Willful and wanton negligence standard applies to some Texas labor and delivery medical malpractice cases

As the long-awaited year of 2021 has arrived, I’ve looked back on some of the more interesting medical malpractice opinions from Texas appellate courts.

One such case is the Texas Supreme Court’s opinion in Glenn v. Leal, which addresses important issues concerning emergency and obstetrical medical malpractice cases. You can read the court’s opinion here.

Much attention has been focused on the heightened “willful and wanton negligence” standard of proof applicable to hospital emergency room (ER) cases. What’s lesser known is that the same provision, Texas Civil Practice & Remedies Code Section 74.153 also applies to some cases where emergency medical care is rendered to a patient in a hospital’s obstetrical unit.

Perhaps because the complexity of how this tort reform statute works, many Texas attorneys have zoned out when it comes to considering medical malpractice cases involving ER care. Other lawyers who don’t regularly handle medical malpractice cases under Texas law get caught in a trap for the unwary in the emergency obstetrical cases.

Here’s a quick primer on how law works.

In normal medical negligence cases, the plaintiff or patient must prove that a doctor, hospital, or healthcare provider deviated from the standard of care. The standard of care is what a similar doctor, hospital, or healthcare provider would have done at the same or similar circumstances. The standard of proof is a preponderance of the evidence, which means more likely than not.

Under the willful and wanton negligence standard, the plaintiff must provide legally sufficient evidence of subjective and objective components. Subjectively, the defendant must have had actual knowledge of the condition that posed an extreme degree of risk to the patient. Objectively, the defendant must have proceeded with conscious behavior that demonstrates conscious indifference to the safety of the patient.

This all sounds quite daunting. In some cases, it’s essentially impossible to meet the willful and wanton negligence standard. In many other cases, though, an experienced medical malpractice lawyer can succeed in meeting the burden of proof.

Under Texas law, it’s up to the health care defendant to plead the willful and wanton negligence standard as an affirmative defense. An affirmative defense is basically a legal maneuver that says “so what.” In other words, when defendants plead an affirmative defense, they’re saying that they aren’t liable even if everything that the plaintiffs that is true. The burden of proof to prove an affirmative defenses is on the defendant.

This is where the Texas Supreme Court’s important analysis in Glenn v. Leal comes into play. It deals with the question of who decides whether the willful and wanton negligence standard applies, rather than the general negligence standard applicable in most medical malpractice cases, when there is conflicting proof on both sides.

Glenn v. Leal is an obstetrical case where the pregnant mom received regular prenatal care from her obstetrician (OB/GYN). Because she was diabetic, the OB/GYN recommended induction of labor to minimize potential complications during labor and delivery.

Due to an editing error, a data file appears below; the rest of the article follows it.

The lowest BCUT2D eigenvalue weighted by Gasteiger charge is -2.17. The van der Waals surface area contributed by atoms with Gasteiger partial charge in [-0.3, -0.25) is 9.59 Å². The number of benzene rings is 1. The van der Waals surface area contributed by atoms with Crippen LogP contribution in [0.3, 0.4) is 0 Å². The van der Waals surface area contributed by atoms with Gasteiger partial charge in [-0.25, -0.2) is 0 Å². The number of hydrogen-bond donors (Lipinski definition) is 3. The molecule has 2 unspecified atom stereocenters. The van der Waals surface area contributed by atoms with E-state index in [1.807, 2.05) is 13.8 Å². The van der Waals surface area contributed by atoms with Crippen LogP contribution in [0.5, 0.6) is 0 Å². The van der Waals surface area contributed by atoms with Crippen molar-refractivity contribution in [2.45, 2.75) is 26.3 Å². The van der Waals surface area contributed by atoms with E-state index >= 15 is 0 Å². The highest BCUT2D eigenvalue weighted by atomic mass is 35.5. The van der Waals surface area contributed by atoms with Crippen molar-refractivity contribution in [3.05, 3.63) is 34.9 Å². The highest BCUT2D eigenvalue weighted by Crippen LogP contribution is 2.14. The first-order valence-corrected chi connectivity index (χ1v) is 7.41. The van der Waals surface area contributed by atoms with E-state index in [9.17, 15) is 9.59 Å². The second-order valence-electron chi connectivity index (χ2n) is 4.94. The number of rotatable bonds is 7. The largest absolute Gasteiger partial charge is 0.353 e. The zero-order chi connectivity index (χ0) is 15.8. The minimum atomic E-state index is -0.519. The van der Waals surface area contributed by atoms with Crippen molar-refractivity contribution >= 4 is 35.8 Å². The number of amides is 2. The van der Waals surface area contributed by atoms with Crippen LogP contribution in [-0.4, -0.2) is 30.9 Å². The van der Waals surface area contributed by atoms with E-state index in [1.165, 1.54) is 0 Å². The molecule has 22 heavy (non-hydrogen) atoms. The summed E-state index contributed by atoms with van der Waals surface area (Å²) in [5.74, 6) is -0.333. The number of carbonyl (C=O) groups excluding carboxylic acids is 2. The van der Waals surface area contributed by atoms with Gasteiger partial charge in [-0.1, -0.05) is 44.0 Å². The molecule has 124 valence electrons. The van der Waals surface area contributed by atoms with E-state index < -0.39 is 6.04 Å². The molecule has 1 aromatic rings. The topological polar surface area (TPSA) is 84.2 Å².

During delivery, the obstetrician encountered to potentially life-threatening conditions. First, there was shoulder dystocia, a medical condition where the baby shoulder was lodged against the pubic bone. Additionally, the umbilical cord was wrapped around the baby’s neck. The obstetrician managed the situation and delivered the baby, which was born with a permanent brachial plexus injury. The brachial plexus is a large collection of nerves that runs through the armpit area on both sides.

In the medical malpractice lawsuit, which was tried to a jury, the obstetrician defendant pursued the affirmative defense of the willful and wanton negligence standard. The jury returned a verdict of $2.7 million in favor of the plaintiff, finding that the obstetrician was negligent, but not willfully and wantonly negligent.

After the jury verdict was received, the obstetrician move for directed verdict and motion for judgment notwithstanding the verdict (JNOV), based on the jury’s failure to find willful and wanton negligence. The court denied the post-verdict motions.

On appeal, the defendant argued that the trial court should have construed the Section 74.151 willful and wanton negligence standard to emergency situations in hospital obstetrical units, and should have submitted the emergency medical care issue to the jury for determination.

The Texas Supreme Court held that:

• For the willful and wanton negligence standard to be triggered, a patient doesn’t have to be treated in an ER before receiving emergency care in an obstetrical unit.

• The case was reversed and remanded for a new trial because the parties disagreed on whether the obstetrician provided emergency medical care in delivering the baby, meaning that the questions should have been submitted to the jury for determination.

If you’ve been seriously injured because of poor medical care in Texas, then contact a top-rated experienced Houston, Texas medical malpractice lawyer for help in evaluating your potential case.

Robert Painter
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Robert Painter

Robert Painter is an award-winning medical malpractice attorney at Painter Law Firm Medical Malpractice Attorneys in Houston, Texas. He is a former hospital administrator who represents patients and family members in medical negligence and wrongful death lawsuits all over Texas. Contact him for a free consultation and strategy session by calling 281-580-8800 or emailing him right now.